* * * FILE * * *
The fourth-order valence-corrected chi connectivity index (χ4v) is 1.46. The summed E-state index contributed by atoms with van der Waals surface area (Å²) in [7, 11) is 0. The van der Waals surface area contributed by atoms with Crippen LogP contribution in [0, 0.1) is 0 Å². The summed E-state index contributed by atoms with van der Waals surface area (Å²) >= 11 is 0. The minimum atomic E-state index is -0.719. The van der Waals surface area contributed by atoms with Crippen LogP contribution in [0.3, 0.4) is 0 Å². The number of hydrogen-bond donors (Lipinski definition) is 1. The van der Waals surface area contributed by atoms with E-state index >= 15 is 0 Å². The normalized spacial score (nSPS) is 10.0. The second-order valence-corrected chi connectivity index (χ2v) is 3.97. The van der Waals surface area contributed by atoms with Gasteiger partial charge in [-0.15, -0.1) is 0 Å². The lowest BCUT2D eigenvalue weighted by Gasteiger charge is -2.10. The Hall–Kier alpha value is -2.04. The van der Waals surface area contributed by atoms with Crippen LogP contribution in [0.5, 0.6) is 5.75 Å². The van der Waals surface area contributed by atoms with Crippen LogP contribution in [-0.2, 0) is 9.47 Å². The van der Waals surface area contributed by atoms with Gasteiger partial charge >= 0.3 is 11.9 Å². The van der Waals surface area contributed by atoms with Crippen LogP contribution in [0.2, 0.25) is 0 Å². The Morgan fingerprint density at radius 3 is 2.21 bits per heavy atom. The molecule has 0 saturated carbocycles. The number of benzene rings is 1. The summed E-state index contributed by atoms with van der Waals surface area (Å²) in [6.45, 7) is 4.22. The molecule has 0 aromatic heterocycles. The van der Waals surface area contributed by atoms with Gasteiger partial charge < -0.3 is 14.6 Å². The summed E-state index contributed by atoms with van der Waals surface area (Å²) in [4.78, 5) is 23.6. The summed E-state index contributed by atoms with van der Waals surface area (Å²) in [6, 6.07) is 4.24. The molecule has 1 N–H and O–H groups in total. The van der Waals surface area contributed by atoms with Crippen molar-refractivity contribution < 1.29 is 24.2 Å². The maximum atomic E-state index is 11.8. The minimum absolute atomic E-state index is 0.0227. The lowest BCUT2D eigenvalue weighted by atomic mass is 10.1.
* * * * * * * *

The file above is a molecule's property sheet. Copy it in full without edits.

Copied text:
The fourth-order valence-corrected chi connectivity index (χ4v) is 1.46. The summed E-state index contributed by atoms with van der Waals surface area (Å²) in [7, 11) is 0. The van der Waals surface area contributed by atoms with Crippen LogP contribution in [0, 0.1) is 0 Å². The summed E-state index contributed by atoms with van der Waals surface area (Å²) >= 11 is 0. The minimum atomic E-state index is -0.719. The van der Waals surface area contributed by atoms with Crippen LogP contribution in [0.3, 0.4) is 0 Å². The number of hydrogen-bond donors (Lipinski definition) is 1. The van der Waals surface area contributed by atoms with E-state index >= 15 is 0 Å². The normalized spacial score (nSPS) is 10.0. The second-order valence-corrected chi connectivity index (χ2v) is 3.97. The van der Waals surface area contributed by atoms with Gasteiger partial charge in [-0.15, -0.1) is 0 Å². The lowest BCUT2D eigenvalue weighted by Gasteiger charge is -2.10. The Hall–Kier alpha value is -2.04. The van der Waals surface area contributed by atoms with Crippen LogP contribution in [0.5, 0.6) is 5.75 Å². The van der Waals surface area contributed by atoms with Crippen LogP contribution in [-0.2, 0) is 9.47 Å². The van der Waals surface area contributed by atoms with Gasteiger partial charge >= 0.3 is 11.9 Å². The van der Waals surface area contributed by atoms with Crippen LogP contribution in [0.2, 0.25) is 0 Å². The Morgan fingerprint density at radius 3 is 2.21 bits per heavy atom. The molecule has 0 saturated carbocycles. The number of benzene rings is 1. The summed E-state index contributed by atoms with van der Waals surface area (Å²) in [6.45, 7) is 4.22. The molecule has 0 aromatic heterocycles. The van der Waals surface area contributed by atoms with Gasteiger partial charge < -0.3 is 14.6 Å². The summed E-state index contributed by atoms with van der Waals surface area (Å²) in [4.78, 5) is 23.6. The summed E-state index contributed by atoms with van der Waals surface area (Å²) in [6, 6.07) is 4.24. The molecule has 1 N–H and O–H groups in total. The van der Waals surface area contributed by atoms with Crippen molar-refractivity contribution < 1.29 is 24.2 Å². The maximum atomic E-state index is 11.8. The minimum absolute atomic E-state index is 0.0227. The lowest BCUT2D eigenvalue weighted by atomic mass is 10.1.